Visa: took c. 10 days via post. Leave sufficient time. Use the official site:
Currency: Need to bring dollars. Best place to exchange at the time of writing is the banks at the airport
– Asia Green Development Bank (AGD) in Yangon Airport
– KBZ bank at Bagan airport
You will see it just after been through customs clearance. (Light blue colour sign).
– The bank rate at December 2012 was $1: 847 Kyat.
– On the street people were offering 1: 900.
– At the tourist sites the government was using 1: 1000. (best to pay entry fees in dollars).
Transport into Yangon: The official taxi booking office is next door to the AGD. We booked through them. The price from Yangon Airport to the Traders Hotel was 8,000 Kyat in December 2012.
General impressions: dirty, pot-holed, friendly people, vibrant, polluted, past charms, present decay. Interesting to see but no lasting desire to return. Most of downtown feels like a big market, with small eateries and stalls running along the pavements making it fairly chaotic to get about (or go for a run). Most people eat on the street. I’ll happily do this in many cities in Asia, but in Yangon it didn’t appeal due to heat/hygiene. We had considered Yangon as a possibility for property investment, but once there these ideas faded pretty fast. Would consider a hardship expat posting compared to other big grubby Asian cities such as Shanghai/Bangkok/Jakarta/Phnom Pehn/Saigon. Limited night-scene.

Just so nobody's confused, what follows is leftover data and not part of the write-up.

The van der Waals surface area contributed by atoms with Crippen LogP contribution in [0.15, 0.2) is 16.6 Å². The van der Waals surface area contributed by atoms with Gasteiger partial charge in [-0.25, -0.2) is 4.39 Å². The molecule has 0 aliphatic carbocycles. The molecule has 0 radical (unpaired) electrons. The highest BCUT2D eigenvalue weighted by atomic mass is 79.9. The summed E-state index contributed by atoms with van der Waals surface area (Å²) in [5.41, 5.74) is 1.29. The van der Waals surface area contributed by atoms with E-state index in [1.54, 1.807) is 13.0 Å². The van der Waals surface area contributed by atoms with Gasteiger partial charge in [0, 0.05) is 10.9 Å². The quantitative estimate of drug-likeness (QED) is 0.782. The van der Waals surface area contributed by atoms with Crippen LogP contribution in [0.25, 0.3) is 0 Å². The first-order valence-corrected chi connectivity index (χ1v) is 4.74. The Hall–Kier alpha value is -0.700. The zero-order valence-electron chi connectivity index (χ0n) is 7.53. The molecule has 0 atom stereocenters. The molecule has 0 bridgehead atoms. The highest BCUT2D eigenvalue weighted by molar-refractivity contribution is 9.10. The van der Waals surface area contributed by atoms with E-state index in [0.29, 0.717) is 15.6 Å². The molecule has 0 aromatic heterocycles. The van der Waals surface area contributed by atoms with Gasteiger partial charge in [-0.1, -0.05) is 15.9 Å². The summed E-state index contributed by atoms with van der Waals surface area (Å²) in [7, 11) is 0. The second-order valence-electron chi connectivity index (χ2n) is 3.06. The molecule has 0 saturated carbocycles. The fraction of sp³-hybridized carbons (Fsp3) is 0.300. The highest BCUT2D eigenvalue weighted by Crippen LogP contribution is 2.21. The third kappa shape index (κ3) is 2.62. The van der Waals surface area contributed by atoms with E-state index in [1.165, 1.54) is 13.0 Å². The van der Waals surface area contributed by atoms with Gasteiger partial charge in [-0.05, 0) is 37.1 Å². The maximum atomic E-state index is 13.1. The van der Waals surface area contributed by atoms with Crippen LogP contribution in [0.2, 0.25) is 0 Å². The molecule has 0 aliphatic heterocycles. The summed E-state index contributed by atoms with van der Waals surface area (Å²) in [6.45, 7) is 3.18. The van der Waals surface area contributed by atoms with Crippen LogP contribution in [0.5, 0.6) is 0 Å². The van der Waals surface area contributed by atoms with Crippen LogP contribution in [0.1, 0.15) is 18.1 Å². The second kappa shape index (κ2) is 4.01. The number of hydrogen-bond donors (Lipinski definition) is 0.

Hotel: Traders – Good downtown location, near the heart of all the action. Excellent breakfast. Good views (one of the tallest buildings in town). Has a gym with the bare basics (V small though). Rooms are pretty old. Network connections are slow. However, the property is undergoing significant construction – the pool is closed and for the foreseeable future and I suspect there will be a lot of noise in the day. Limited in hotel dining options (expensive Korean and Chinese).
Best eating: Zawgyi House Café (next to Bogyoke Aung San Market) and across the road from the Traders Hotel. Hygenic, nice garden out back for dinner, draught beer on tap at reasonable prices, excellent food (really enjoyed both the chicken and duck noodles). Felt like a bit of an Oasis.
Best shopping: Bogyoke Aung San Market. Highlights: oil paintings and jade. Best section of art and crafts we saw all trip. Definitely worth half a day. Negotiate hard, walk away etc. We bought two large and excellent oil paintings for $50 each, and four jade bangles (at various prices). Our best value jade (on subsequent valuation) was from May Phyu Sinn Lin (ground floor, inner court yard). Typically with Jade the lighter and clearer the better, though watch out for clouded glass.